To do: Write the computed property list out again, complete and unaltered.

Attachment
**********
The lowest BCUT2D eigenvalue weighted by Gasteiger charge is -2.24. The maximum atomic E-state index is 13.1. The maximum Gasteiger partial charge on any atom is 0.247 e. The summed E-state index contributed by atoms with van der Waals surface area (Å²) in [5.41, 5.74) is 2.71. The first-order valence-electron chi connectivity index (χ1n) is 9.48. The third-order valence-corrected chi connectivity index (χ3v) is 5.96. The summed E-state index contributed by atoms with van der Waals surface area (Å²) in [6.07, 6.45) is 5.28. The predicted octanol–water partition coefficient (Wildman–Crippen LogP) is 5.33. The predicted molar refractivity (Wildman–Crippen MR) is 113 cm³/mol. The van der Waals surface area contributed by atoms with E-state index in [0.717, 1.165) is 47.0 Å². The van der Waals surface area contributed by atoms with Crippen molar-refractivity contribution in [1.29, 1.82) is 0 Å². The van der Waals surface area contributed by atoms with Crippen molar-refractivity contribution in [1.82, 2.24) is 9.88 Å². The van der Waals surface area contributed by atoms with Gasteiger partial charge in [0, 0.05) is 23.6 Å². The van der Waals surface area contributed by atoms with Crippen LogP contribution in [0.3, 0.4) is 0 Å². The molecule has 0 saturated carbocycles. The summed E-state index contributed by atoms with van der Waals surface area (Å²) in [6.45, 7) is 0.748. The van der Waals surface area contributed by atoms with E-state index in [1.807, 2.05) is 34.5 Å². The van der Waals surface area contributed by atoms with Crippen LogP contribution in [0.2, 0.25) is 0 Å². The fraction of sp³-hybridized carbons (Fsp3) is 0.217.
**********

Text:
The lowest BCUT2D eigenvalue weighted by Gasteiger charge is -2.24. The maximum atomic E-state index is 13.1. The maximum Gasteiger partial charge on any atom is 0.247 e. The summed E-state index contributed by atoms with van der Waals surface area (Å²) in [5.41, 5.74) is 2.71. The first-order valence-electron chi connectivity index (χ1n) is 9.48. The third-order valence-corrected chi connectivity index (χ3v) is 5.96. The summed E-state index contributed by atoms with van der Waals surface area (Å²) in [6.07, 6.45) is 5.28. The predicted octanol–water partition coefficient (Wildman–Crippen LogP) is 5.33. The predicted molar refractivity (Wildman–Crippen MR) is 113 cm³/mol. The van der Waals surface area contributed by atoms with E-state index in [0.717, 1.165) is 47.0 Å². The van der Waals surface area contributed by atoms with Crippen molar-refractivity contribution in [1.29, 1.82) is 0 Å². The van der Waals surface area contributed by atoms with Crippen molar-refractivity contribution in [1.82, 2.24) is 9.88 Å². The van der Waals surface area contributed by atoms with Gasteiger partial charge in [0, 0.05) is 23.6 Å². The van der Waals surface area contributed by atoms with Crippen LogP contribution in [0.3, 0.4) is 0 Å². The molecule has 0 saturated carbocycles. The summed E-state index contributed by atoms with van der Waals surface area (Å²) in [6.45, 7) is 0.748. The van der Waals surface area contributed by atoms with E-state index in [1.807, 2.05) is 34.5 Å². The van der Waals surface area contributed by atoms with Crippen LogP contribution in [0.2, 0.25) is 0 Å². The fraction of sp³-hybridized carbons (Fsp3) is 0.217.